|Simple Lab Tests May Predict 25-Year Risk of ESRD
The researchers used data from men enrolled in the long-term
MRFIT study of CVD prevention.
REVIEWED BY AREEF ISHANI, MD
|Routine blood and urine tests may help to predict the risk of end-stage renal disease (ESRD) developing between middle age and old age, according to a study in the Journal of the American Society of Nephrology.
Abnormal results on the urine dipstick test that detects proteinuria and an estimated glomerular filtration rate (eGFR) to estimate kidney function can identify patients at increased risk of ESRD, wrote Areef Ishani, MD, and colleagues from the Minneapolis Veterans Affairs Medical Center.
The researchers used data on 12,866 men who were enrolled in the long-term Multiple Risk Factor Intervention Study (MRFIT) of cardiovascular disease (CVD) prevention. At the beginning of the study, from 1973 to 1975, the men were aged 35 to 75 years. The men included in MRFIT were at high risk for heart disease but did not have existing coronary disease. Investigators looked at follow-up data through 1999 to determine whether common laboratory tests and other factors could help identify patients who were at high risk of eventually developing ESRD.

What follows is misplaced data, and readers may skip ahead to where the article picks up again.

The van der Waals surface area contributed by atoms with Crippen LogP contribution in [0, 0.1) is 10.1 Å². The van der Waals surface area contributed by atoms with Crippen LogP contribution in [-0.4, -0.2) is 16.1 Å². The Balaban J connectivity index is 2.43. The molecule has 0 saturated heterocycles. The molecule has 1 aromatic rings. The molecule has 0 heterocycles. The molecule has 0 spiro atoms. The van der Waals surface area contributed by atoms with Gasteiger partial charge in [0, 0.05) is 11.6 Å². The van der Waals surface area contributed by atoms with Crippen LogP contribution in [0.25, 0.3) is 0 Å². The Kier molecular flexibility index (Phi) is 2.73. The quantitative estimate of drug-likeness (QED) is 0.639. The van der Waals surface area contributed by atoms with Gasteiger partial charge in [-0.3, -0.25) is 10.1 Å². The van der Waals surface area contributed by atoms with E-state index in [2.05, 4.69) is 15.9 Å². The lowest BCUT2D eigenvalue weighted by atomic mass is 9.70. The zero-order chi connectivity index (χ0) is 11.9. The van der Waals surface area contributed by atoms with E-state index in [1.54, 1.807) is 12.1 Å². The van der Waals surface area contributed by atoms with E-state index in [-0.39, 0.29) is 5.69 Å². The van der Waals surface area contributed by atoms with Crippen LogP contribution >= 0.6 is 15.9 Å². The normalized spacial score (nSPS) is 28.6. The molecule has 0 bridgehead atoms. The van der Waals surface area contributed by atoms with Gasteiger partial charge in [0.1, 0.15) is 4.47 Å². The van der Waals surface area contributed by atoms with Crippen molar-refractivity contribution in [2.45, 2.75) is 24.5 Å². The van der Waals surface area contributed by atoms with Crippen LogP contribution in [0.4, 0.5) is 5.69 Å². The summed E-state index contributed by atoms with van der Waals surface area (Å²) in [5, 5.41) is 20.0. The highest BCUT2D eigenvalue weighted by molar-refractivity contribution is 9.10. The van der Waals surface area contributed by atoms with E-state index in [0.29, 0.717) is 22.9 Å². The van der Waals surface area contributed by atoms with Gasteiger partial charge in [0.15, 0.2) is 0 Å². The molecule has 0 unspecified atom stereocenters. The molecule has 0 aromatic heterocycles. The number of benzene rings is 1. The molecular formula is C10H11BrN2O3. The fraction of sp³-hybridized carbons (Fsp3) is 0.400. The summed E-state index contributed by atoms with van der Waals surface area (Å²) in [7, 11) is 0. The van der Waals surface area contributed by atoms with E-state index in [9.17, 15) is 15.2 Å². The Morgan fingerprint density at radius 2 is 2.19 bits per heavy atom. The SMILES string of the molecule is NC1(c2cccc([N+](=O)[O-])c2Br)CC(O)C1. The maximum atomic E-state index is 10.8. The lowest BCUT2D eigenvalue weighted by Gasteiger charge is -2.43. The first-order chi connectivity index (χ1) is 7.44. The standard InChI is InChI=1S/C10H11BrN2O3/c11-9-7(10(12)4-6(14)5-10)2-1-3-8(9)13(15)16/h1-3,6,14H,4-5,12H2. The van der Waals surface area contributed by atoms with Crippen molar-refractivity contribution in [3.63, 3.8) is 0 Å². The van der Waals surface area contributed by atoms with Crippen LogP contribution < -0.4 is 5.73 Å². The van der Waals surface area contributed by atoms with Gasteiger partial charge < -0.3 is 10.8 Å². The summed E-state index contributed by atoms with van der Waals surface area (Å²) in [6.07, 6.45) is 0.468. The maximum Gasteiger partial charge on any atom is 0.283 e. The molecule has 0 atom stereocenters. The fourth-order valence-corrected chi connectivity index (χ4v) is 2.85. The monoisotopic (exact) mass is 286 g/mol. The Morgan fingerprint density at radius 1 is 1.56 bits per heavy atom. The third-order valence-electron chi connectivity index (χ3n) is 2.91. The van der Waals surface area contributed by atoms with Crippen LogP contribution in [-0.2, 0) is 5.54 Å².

THE DIPSTICK TEST
During 25 years, 1.7% of men in the MRFIT study developed ESRD or died of kidney disease. On the dipstick test, men who had more than a trace amount of protein in their urine in middle age were at triple the risk of ESRD at follow-up. For those men with a stronger positive result, ESRD risk was >15 times higher compared with men who had a normal dipstick result.
Dr. Ishani and colleagues wrote that eGFR was also a long-term ESRD risk predictor. When eGFR was abnormally low, the risk of ESRD was more than doubled. When both the dipstick test and the eGFR were abnormal, the risk of ESRD was 41 times higher than in men with normal results on both tests.
Other factors that predicted ESRD risk were age, smoking status, blood pressure, low levels of HDL cholesterol and glucose level. Many risk factors for kidney disease are the same as those for CVD.
The authors said that the new results show that the urine dipstick and eGFR combined with recognized risk factors may be a useful part of strategies to predict the long-term risk of serious kidney disease. “Both tests are very easy to perform and are commonly done in clinical practice,” said Dr. Ishani in a news release. “Future studies can determine whether intervening on these factors can prevent the development of ESRD.”
Areef Ishani, MD, is in the division of nephrology at the department of medicine, Veterans Affairs Medical Center, Minneapolis. He may be reached at email@example.com or 612-725-2098.
Ishani A, Grandits GA, Grimm RH, et al. Association of single measurements of dipstick proteinuria, estimated glomerular filtration rate, and hematocrit with 25-year incidence of end-stage renal disease in the Multiple Risk Factor Intervention Trial. J Am Soc Nephrol. 2006;17:1444-1452.
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